I’ve always been a proponent of blog conferences as excellent opportunities to network, but I’ve never been shy about expressing my mixed feelings towards huge conferences like this one. They’re expecting something like 5,000 attendees, and that makes it an Event (capital E!) unlike a smaller gathering. It’s not for everyone, and even if it is for you and you’re the most extroverted socialite to walk the planet, it may have its moments of being overwhelming.

And no, I’m not going this year. But I have a few pointers for you whether you’re going or not.
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Finding work focus without doing actual work

Categories: A mother's work is never done, Like talking but with more typing, Now I'm free(lancing)

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I think I’ve been pretty honest, both here and elsewhere, about how tough this year has been for my family. For months I think I tried to operate on the assumption that the Bad Stuff was temporary, and if I could just tough it out a little bit longer, things would go back to normal and that would be that. (Ah, naivete. I miss you!) By the time my kid ended in the hospital for the third time, though, it became clear that 1) this wasn’t going away and 2) any new normal we might someday attain would be very different.

During the first hospitalization I all but stopped working. Slowly, once my daughter was home again, I tried to pick up where I left off. Then she went back into the hospital and I stopped again. Then she was home but things were still busy and stressful and I really hadn’t even gotten my feet back under me when this last hospitalization happened, and now she’s been away for far too long and I’ve continued to struggle with finding that elusive groove where I can get stuff done.

I haven’t been able to quite put my finger on what my continued difficulty is—aside from “life kind of sucks and it’s hard to care about anything other than my child right now” which may be true, but doesn’t excuse me from working—but I accidentally figured out a way to jump-start myself again.
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Blog like no one’s reading?

Categories: Deep thoughts, Like talking but with more typing

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Back in the early days of blogging (you know, when dinosaurs roamed the earth) (kidding; more like about a decade ago), there was this constant conversation about audience and boundaries. Personal blogging was a new beast; no one knew for sure how much it was okay to share. Some advocated total honesty, others feared some sort of mysterious backlash that could only come of reckless secret-telling.

I sort of feel like we’ve come full circle. That conversation was a constant, for a while, and then it kind of petered out as people blogged about things other than their personal lives—and those who did blog about their lives figured out how to set workable boundaries—and now I see it coming up again in different ways.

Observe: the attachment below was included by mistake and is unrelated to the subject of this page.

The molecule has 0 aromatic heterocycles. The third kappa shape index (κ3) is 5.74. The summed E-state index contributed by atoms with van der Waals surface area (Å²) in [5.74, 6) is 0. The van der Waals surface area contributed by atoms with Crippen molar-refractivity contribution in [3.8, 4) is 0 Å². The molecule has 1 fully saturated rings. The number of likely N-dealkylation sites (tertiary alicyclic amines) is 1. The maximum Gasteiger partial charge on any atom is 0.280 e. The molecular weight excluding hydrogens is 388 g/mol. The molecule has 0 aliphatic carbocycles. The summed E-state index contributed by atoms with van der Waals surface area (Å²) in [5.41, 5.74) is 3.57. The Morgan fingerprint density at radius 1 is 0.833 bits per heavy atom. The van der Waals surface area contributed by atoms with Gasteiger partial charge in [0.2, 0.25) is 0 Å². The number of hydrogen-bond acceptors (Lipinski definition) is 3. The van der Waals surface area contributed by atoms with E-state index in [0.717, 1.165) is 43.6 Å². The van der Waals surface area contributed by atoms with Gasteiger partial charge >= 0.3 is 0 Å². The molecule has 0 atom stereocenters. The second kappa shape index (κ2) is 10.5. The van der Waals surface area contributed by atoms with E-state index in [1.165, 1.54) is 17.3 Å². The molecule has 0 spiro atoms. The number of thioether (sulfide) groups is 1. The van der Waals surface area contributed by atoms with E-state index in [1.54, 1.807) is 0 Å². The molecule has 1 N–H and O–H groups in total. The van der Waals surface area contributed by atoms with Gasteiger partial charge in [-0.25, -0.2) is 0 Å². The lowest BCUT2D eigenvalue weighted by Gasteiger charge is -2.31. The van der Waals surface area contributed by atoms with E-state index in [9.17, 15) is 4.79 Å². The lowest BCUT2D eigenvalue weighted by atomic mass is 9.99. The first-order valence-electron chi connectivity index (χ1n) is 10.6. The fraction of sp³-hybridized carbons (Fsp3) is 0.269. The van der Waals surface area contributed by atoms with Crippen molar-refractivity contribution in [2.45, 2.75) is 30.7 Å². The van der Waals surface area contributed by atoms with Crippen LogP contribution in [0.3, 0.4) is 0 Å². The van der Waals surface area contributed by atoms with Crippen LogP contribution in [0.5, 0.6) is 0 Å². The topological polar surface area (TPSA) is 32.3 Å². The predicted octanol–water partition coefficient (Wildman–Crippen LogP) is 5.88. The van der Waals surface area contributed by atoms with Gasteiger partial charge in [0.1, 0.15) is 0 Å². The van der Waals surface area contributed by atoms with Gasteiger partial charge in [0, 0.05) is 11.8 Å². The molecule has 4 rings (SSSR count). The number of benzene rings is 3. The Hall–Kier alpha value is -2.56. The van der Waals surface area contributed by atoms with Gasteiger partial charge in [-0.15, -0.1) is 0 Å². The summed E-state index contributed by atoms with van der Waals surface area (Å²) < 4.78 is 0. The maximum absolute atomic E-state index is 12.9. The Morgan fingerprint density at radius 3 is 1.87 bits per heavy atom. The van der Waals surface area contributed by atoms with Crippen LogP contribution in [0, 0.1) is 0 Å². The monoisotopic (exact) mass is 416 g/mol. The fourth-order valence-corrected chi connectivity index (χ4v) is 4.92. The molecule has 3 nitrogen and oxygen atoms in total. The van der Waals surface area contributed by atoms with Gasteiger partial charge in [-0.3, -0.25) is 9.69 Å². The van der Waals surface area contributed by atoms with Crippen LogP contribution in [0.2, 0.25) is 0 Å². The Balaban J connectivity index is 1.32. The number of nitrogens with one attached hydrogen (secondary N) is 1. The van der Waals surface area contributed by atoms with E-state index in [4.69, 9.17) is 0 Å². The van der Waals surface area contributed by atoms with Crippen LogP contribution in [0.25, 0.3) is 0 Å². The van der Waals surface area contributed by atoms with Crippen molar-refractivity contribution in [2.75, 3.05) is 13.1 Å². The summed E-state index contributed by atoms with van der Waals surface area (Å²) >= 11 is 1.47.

A few months ago when BlogHer was soliciting panel proposals, I was approached about being a panel about blogging about your special needs kid’s school. Our panel was not selected, unfortunately, which is a shame because I think it would’ve been really interesting. More and more you hear about unintended repercussions particularly among those of us in the IEP/special education trenches, and I was eager to hear others’ stories on the topic. Of course, at the time, no one at my son’s school was reading my blog, so it was kind of theoretical for me.
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Take a vacation, freelancer!

Categories: Like talking but with more typing, My boss is an idiot, Now I'm free(lancing)

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I’ve written before about the challenges that face any freelancer who attempts to take a vacation; unlike those who work salaried jobs, freelancers can (theoretically) take vacation whenever they want. The problem, of course, is that salaried positions limit vacation time, but then you are (usually) not expected to do any work while exercising said vacation days. I can go wherever I want, whenever I want, and if I have my computer, I can work.

The problem is that it’s very hard not to do that. It’s very rare for me to stop working entirely even while “on vacation,” and most of my fellow freelancers suffer from the same malady. All work and no play may make Jack a dull boy, but if Jack was a freelancer writer I suspect all work and no play would make Jack a burned out, bitter person. Just a guess.

I’ve taken several different approaches to various vacations over the years, from killing myself for up to a month beforehand to get work done ahead of time (stressful!) to just telling clients I will be unavailable and giving up income for some time period (also stressful!). This time, I’m winging it.